Beirut explores 1980’s disease hysteria, loyalty.
The word Mike and I kept repeating to each other before, during, and after seeing Beirut was “BRAVE”.
It is shows like Beirut that keep me interested in theatre. Garett Bullock and Mitra S. Bullock make their theatrical debuts as Torch and Blue. Toronto’s cozy Unit 102 Theatre is the perfect place for their first appearance.
Both Bullocks are incredible. For most of the performance, everyone in the audience was engaged and on the edges of our seats. They both have an authenticity and an energy that is addictive.
Beirut was written by Alan Bowne. Bowne died from AIDS complications in 1989 at the age of 44.
The play is a science fiction piece that contemplates jails, or ghettos, for people infected with ungodly diseases. In this case, the confinement area is named “Beirut”. Imagine the Lower East Side, or Scarborough, fenced off. It’s dirty, and it’s nasty. It’s real.
Some communities are gated with rent-a-cops, others are gated with mental ignorance. I think the point of Beirut is trying to break down those barriers.
The premise is that Blue sneaks into the confinement territory to be with her lover, Torch. I thought Mitra was exceptional. Torch and Blue basically break down The Berlin Wall. They unite North and South Korea. It’s a great story about the human spirit defying imaginary lines on a map.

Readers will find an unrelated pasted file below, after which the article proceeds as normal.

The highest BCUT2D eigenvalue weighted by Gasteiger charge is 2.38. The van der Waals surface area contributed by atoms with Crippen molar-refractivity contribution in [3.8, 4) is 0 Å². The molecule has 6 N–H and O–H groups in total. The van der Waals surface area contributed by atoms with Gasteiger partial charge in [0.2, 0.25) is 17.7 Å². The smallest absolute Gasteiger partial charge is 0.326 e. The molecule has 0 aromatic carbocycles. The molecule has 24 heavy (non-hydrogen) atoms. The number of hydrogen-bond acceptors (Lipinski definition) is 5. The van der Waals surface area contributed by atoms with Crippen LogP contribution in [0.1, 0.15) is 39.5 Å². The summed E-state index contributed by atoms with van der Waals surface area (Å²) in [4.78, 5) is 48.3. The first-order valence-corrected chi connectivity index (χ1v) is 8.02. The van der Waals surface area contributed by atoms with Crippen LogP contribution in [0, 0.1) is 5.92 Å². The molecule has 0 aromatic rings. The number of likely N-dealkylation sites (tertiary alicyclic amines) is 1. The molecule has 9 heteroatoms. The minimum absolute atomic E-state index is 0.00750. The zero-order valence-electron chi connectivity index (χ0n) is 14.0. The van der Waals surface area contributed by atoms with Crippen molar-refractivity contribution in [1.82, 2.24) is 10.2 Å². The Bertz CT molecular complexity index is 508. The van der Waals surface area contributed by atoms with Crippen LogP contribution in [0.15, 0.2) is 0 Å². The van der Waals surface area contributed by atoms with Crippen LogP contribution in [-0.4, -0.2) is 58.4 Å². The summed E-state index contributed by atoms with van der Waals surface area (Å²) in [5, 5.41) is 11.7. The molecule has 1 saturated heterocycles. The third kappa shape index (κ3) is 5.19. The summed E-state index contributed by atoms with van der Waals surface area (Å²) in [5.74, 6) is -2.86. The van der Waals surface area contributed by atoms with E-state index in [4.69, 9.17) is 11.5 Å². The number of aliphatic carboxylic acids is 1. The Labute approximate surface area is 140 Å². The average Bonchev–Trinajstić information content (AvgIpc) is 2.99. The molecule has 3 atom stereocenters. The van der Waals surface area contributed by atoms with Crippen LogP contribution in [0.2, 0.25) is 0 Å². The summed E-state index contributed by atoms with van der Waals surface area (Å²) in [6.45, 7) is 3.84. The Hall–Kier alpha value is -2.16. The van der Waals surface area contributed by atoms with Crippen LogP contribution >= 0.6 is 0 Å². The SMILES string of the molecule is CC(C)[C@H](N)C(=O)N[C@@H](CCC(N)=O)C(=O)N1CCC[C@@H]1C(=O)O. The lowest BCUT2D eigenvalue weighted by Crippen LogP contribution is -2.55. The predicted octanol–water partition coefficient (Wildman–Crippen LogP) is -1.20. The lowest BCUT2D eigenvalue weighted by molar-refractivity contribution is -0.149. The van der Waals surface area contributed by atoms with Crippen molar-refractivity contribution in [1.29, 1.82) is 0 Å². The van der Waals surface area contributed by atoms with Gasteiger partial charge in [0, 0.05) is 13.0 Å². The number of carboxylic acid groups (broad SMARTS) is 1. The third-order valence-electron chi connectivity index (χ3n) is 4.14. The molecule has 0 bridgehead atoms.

When I recall Mitra S. Bullock, all I can think is “Wow”. Look out for this woman to set every stage she walks on aflame! Her performance reminded me of Sandy Duarte in Blood.
Beirut “feels” like the bygone era, the old hysteria of the 1980’s. It’s trendy, almost necessary, if you want to remain in good standing with your fellow hipsters, to hate that decade. Absolutely incredible art came out of that era. It’s a breath of fresh air, although a difficult pill to swallow at the same time, to relive and be reinvigorated by that spirit. Beirut takes us on that “trip”.
It was an amazing decade, and it was a terrible decade. We all had money and there were jobs. On the other hand, there was Reagan and there was acid rain. Creativity was everywhere, but we were all scared to death of AIDS. Seminal American artist Lou Reed released the brilliant New York in ’89. Beirut incorporates this artifact to great effect. If you haven’t listened to that record yet, do yourself a favour, check it out.
The set is basic, nondescript. It is up to the audience to conjure up whatever nasty place, whatever compost heap we can. It’s there that daisies grow. Beirut grows some darn fine daisies.
I’ve devoured a lot of William S. Burroughs’ writing, popped a lot of his stories. If you like engaging, challenging theatre that makes you think, you will love Beirut. Did I mention that Mitra S. Bullock is sensational? I strongly recommend this show.
Certainly, it isn’t for everyone, but I plan on seeing it for a second,or even a third time.